Friends gathering for a holiday feast arrived at my home with delectable dishes and a huge bouquet of roses. Roses in winter. Who’s getting married? I said upon seeing so much pink, although I was immediately drawn to it.
There was no Christmas tree in the house, again, this year. No Hanukah decorations. I hadn’t even bothered to light candles. At the last minute, realizing how dark the place was, I’d turned on extra lights all around. But the roses outshone even the fake fireplace. And now, days later, I’m still getting lost just gazing into the depths of those bright blossoms.
What brightens the holiday season for you?
As the sun bowed down to the longest night of the year, the Snow Queen challenged her guests to set intentions for the beginning of winter. Mine was to play more. To party. To dance. To carry on with wild abandon like my daughter did, the daughter who died.
The Snow Queen pretended to throw snowballs at me. Just to get me started.
What are your intentions for this season?
“I’m bringing over my leftover bottle of Vouvray. Also, can I pick up some chicken thighs for us to do up? They’re supposed to be healthy for you so I’ll be wanting to learn how to make magnificent thighs.”
That’s what I thought I had texted to the girlfriend I often have dinner with. Only, somehow I ended up sending the text to my carpenter (who knows us both), (who’s young and married) instead. He texted back, “Sounds good! Hehe.” Then, for the first time in years, I laughed ferociously.
The sound reminded me of my dead mother’s laugh. A hysterical high shriek that blasted out in between gasps for breath. My friend thought I was crying. And later I did cry, feeling guilty about feeling good, and missing my mother and my daughter and the days when laughing was simply a part of living.
I’m learning to laugh again. It will take some practice.
What’s out there to laugh about?
When I pulled back the curtains to see the sun rise, I thought the panes of my French door were spectacularly frosted over. Until I realized the glass was completely shattered. I have friends like that who have been through so much you kinda wonder how they can still stand without crumbling. Broken but still beautiful.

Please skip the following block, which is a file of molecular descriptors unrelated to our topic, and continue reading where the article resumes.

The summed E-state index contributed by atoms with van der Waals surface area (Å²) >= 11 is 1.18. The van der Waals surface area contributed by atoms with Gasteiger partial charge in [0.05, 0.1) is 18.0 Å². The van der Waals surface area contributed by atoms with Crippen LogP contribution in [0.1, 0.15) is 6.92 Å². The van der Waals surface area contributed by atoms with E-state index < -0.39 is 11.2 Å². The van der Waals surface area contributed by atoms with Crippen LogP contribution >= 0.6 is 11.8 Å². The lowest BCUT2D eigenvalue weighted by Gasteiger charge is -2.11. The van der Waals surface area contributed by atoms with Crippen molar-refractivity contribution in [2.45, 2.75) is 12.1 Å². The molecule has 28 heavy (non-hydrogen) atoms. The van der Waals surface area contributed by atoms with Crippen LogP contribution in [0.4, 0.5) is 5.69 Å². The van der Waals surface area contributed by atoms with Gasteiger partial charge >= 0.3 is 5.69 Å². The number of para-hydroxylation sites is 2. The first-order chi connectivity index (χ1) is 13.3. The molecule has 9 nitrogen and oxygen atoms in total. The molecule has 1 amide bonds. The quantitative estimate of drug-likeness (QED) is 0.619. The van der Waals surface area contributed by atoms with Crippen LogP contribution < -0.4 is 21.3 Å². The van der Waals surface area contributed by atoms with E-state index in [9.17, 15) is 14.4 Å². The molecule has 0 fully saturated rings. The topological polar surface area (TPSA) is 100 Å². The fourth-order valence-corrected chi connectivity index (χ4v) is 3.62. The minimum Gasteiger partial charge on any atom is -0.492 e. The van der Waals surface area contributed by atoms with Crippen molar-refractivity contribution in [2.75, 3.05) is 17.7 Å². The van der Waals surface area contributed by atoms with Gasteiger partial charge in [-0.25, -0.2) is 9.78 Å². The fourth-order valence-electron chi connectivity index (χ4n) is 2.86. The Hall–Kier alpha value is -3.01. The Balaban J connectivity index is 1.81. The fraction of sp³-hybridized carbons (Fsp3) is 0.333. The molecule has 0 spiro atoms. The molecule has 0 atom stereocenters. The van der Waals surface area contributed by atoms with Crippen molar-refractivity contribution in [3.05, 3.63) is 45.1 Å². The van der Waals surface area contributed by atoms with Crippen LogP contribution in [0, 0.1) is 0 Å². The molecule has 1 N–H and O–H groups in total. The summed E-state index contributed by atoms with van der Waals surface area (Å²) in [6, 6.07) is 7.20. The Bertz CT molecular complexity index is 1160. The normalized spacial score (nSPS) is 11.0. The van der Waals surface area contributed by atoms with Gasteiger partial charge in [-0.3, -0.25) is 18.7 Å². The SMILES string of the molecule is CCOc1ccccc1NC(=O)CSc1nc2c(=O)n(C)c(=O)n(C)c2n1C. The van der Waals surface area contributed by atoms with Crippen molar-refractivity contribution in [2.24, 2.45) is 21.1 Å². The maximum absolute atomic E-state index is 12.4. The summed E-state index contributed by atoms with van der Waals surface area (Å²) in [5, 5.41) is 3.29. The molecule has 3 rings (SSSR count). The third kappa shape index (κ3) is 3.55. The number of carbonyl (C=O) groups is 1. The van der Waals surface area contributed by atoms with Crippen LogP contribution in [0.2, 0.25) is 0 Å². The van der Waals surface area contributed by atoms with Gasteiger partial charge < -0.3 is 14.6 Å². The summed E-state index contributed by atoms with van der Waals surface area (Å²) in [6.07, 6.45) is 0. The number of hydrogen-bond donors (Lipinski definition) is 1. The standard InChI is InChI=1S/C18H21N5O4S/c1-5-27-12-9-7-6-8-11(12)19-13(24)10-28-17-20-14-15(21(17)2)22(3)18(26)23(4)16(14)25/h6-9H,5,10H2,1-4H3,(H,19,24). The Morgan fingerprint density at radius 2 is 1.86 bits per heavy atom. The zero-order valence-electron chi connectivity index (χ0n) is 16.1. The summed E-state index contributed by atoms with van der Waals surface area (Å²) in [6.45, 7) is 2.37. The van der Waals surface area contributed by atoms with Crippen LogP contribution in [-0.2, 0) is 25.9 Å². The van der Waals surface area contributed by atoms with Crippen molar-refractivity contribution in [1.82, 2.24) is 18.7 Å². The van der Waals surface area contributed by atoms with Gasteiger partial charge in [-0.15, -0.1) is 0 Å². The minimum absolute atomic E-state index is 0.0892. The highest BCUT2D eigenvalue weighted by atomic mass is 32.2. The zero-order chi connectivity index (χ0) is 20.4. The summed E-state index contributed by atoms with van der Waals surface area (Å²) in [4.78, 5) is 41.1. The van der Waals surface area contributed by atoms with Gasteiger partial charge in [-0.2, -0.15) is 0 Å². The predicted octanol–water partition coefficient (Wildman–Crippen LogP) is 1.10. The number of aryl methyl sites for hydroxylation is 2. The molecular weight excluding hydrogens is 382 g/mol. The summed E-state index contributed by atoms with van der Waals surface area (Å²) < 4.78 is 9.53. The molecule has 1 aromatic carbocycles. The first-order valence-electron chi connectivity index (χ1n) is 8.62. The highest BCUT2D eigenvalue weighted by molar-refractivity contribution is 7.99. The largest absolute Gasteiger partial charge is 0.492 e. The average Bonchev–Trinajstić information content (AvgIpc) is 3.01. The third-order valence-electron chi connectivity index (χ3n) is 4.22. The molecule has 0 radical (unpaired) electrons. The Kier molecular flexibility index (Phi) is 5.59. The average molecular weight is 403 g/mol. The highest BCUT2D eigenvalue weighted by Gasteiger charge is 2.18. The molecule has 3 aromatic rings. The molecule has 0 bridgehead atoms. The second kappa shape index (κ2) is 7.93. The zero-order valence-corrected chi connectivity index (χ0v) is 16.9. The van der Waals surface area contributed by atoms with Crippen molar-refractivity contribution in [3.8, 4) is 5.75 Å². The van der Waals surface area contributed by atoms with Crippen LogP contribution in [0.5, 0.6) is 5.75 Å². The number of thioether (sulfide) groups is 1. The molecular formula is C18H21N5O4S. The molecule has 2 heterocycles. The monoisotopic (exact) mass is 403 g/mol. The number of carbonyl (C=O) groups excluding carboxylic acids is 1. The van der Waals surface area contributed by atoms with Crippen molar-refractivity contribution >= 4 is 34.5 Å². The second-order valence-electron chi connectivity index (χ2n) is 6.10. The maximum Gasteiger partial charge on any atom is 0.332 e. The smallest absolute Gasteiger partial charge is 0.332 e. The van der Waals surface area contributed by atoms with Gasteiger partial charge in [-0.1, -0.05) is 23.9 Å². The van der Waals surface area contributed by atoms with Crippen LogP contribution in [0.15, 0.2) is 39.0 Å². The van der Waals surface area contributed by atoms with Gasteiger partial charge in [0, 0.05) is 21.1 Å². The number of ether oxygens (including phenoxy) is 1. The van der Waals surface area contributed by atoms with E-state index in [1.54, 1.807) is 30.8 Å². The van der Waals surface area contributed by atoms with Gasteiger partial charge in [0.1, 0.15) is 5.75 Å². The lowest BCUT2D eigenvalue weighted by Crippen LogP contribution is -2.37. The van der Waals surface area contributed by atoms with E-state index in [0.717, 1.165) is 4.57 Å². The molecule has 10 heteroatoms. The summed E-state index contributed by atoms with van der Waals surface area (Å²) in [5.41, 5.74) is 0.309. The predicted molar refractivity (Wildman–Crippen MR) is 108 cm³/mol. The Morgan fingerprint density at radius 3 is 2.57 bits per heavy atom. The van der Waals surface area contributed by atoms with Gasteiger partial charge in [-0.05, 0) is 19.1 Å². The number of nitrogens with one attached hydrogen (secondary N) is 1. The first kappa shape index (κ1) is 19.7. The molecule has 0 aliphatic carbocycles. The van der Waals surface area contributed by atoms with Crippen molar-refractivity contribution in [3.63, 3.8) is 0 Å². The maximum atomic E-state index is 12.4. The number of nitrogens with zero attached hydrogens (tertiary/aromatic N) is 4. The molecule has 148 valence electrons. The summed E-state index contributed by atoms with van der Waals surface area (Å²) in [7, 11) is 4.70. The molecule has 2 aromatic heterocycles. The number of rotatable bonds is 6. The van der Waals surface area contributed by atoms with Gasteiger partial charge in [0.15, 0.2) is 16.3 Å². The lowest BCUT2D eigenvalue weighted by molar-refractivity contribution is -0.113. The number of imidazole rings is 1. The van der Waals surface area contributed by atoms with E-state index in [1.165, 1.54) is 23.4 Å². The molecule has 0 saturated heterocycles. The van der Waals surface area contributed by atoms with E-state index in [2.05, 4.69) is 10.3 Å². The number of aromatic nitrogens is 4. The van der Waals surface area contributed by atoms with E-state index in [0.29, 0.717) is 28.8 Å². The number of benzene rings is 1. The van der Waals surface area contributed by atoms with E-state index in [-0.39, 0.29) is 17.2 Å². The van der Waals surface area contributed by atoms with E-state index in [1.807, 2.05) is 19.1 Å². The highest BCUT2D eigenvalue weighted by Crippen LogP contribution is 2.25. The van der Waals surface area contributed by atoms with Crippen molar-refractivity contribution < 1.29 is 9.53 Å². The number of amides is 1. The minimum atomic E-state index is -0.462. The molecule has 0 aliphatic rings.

The Skinny Winnie Fireplace/Heater that I gifted myself for Thanksgiving, arrived with a big scratch on its painted front. Its mantel-top became unglued and fell off in the process of my trying to remove the unit from the packaging. And then, there was a slight problem getting it to stand upright. But once it got unpacked, there was no way the fireplace was going to be sent back. Even scraped, unglued, and off-kilter. I was hell-bent on having the thing installed and running before Turkey Day. Sensing my determination, a devoted friend came over to help put it in place.
My Thanksgiving is not supposed to be a food-frenzy this year. Invited to another devoted friend’s Thanksgiving dinner, I am simply going to cook a tiny turkey breast for myself, and maybe a sweet potato dish, so I can have traditional leftovers for the weekend. The fake fireplace is to distract me with comforts other than food at this difficult time of the year, the time when some of us who have suffered great losses question what we really need, what we want, and what we have to be grateful for.
So my dog and I are basking in light and warmth. At this moment, I’m feeling very blessed. And I’m wishing everyone lots of light and warmth, and devoted friends.
What’s your favorite thing about Thanksgiving?